In New York, a general contractor is ordinarily not liable for the negligence of a subcontractor. This is because under normal circumstances a general contractor does not control how the subcontractor performs his work, and it would be unfair to extend liability to the general contractor. Nevertheless, there are several exceptions to the rule, including instances where the general contractor: (1) negligently hires, instructs, or supervises the subcontractor; (2) is hired to perform work that is inherently dangerous; and (3) has a specific duty that cannot be assigned to anyone else.
In the recent NY Supreme Court case, Clarke v. Fieldbridge Associates, the plaintiff was injured when a slab of concrete fell from the ceiling of a parking garage onto his head. The garage was owned and managed by Fieldbridge Associates, which hired a company called KTS Development, Inc. to perform repair work on the garage, as well as on a patio above the garage. The project was split into two phases and KTS claimed that it hired two subcontractors, P&R Ironworks and Americas General Contracting & Roofing Corp., to perform the work on both phases. KTS attempted to have the case dismissed based on the argument that it is not liable for the negligence of a subcontractor. The court found that KTS proved that it merely exercised minor control over the work that the subcontractors performed and that it was not negligent in hiring, instructing, or supervising either P&R or Americas General.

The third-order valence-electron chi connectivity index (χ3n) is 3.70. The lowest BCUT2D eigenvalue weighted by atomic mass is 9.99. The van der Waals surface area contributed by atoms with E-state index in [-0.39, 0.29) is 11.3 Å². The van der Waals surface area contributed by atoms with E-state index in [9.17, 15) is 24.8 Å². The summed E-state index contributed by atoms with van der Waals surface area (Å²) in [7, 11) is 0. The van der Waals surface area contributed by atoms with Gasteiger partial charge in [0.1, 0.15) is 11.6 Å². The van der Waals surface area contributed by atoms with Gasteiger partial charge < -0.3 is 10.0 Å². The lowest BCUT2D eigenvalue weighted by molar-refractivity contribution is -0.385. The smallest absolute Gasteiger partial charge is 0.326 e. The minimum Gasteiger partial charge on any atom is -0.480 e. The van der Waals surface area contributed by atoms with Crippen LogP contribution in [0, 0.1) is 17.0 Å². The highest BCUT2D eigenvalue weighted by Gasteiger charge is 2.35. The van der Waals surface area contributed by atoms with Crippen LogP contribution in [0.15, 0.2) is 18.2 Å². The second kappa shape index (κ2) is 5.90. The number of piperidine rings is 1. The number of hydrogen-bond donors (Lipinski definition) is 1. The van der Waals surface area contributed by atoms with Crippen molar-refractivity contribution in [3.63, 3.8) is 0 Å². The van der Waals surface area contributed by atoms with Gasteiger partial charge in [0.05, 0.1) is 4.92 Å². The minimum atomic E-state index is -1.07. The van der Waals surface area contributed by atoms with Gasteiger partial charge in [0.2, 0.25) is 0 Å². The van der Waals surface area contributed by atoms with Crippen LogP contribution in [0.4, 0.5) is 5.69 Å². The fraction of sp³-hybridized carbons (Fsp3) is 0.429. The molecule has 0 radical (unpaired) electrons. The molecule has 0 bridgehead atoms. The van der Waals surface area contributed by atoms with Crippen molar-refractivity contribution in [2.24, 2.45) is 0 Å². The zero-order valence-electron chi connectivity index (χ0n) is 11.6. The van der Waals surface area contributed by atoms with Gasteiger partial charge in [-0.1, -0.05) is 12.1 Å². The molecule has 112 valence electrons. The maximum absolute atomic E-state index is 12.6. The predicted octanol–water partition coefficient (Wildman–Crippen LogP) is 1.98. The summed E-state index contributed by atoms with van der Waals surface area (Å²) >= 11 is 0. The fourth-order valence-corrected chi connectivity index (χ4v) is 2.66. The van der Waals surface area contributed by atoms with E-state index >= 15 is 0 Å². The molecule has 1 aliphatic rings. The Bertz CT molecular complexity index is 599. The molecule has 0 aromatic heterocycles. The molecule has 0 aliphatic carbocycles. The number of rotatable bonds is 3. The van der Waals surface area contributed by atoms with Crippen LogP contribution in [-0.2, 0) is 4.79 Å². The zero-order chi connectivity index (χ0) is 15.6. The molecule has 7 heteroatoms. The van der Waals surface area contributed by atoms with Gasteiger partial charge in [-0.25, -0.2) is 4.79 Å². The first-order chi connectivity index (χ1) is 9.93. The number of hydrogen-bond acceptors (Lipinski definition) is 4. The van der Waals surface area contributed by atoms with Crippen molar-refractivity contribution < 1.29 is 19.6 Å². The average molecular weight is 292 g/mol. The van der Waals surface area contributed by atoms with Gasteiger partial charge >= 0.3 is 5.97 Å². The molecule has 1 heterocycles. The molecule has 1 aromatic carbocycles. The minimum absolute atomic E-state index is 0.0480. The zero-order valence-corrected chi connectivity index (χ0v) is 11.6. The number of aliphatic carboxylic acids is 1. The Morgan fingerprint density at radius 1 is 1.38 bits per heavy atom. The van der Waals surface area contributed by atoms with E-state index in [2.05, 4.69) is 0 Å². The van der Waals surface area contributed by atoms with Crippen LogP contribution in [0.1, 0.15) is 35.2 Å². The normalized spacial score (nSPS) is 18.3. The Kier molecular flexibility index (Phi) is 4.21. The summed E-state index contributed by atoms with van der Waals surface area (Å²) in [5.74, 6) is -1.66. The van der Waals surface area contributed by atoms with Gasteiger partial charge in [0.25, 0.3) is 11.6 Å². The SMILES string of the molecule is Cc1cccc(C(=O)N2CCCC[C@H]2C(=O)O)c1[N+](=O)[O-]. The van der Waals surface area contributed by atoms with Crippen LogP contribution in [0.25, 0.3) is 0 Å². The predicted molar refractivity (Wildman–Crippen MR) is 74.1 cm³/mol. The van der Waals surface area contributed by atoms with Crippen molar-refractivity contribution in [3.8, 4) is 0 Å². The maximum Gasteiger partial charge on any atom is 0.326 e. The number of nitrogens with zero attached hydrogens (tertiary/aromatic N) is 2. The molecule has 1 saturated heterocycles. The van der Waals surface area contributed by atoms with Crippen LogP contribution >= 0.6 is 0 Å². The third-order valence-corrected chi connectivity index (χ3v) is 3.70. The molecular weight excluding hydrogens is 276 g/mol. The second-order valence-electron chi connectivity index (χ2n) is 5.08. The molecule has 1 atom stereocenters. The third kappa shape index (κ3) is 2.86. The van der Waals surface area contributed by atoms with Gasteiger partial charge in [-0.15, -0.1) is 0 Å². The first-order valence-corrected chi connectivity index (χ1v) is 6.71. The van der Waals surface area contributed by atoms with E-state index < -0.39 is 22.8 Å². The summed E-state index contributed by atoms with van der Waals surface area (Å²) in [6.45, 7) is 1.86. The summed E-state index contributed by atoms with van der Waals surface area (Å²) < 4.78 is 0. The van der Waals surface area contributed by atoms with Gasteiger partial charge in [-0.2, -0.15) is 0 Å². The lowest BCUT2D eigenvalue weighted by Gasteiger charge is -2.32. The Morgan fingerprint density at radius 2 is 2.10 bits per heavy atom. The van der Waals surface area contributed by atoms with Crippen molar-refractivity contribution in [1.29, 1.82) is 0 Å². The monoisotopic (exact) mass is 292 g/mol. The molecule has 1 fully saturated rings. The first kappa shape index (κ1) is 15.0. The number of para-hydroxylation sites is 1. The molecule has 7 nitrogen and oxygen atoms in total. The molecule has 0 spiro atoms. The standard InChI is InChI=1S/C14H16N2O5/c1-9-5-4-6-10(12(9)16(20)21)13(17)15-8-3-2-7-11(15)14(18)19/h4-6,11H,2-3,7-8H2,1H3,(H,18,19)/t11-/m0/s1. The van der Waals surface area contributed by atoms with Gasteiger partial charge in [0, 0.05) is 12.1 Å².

Unfortunately for KTS the court found that it failed to show that the work performed by the subcontractors was not inherently dangerous. The issue of whether work is “inherently dangerous” is normally a question of fact to be determined by the jury. In support of its application to dismiss the case, KTS claimed that the danger of a piece of concrete falling was not an inherent risk of the work performed by the subcontractors months prior to the accident, namely the installation of steel beams and waterproofing of a patio deck. In denying the request to dismiss the case, the court stated that aside from its unsupported statement that the work was not inherently dangerous,
KTS has failed to point to any evidence in the record, nor has it submitted any expert affidavit supporting its argument that either the installation of the beams and posts in the garage during the first phase of the project or the repaving of the walkway, including jack hammering, which took place on the patio above the garage during the second phase of the project were not inherently dangerous.
In our view, this case takes an overly broad view of the “inherently dangerous” exception because this case seems to deal with work that would merely cause injury in the event of ordinary negligence. Classic examples of inherently dangerous activities include blasting and working with high tension wires. Nothing about this case seemed to indicate that the work being performed was even remotely as dangerous as blasting.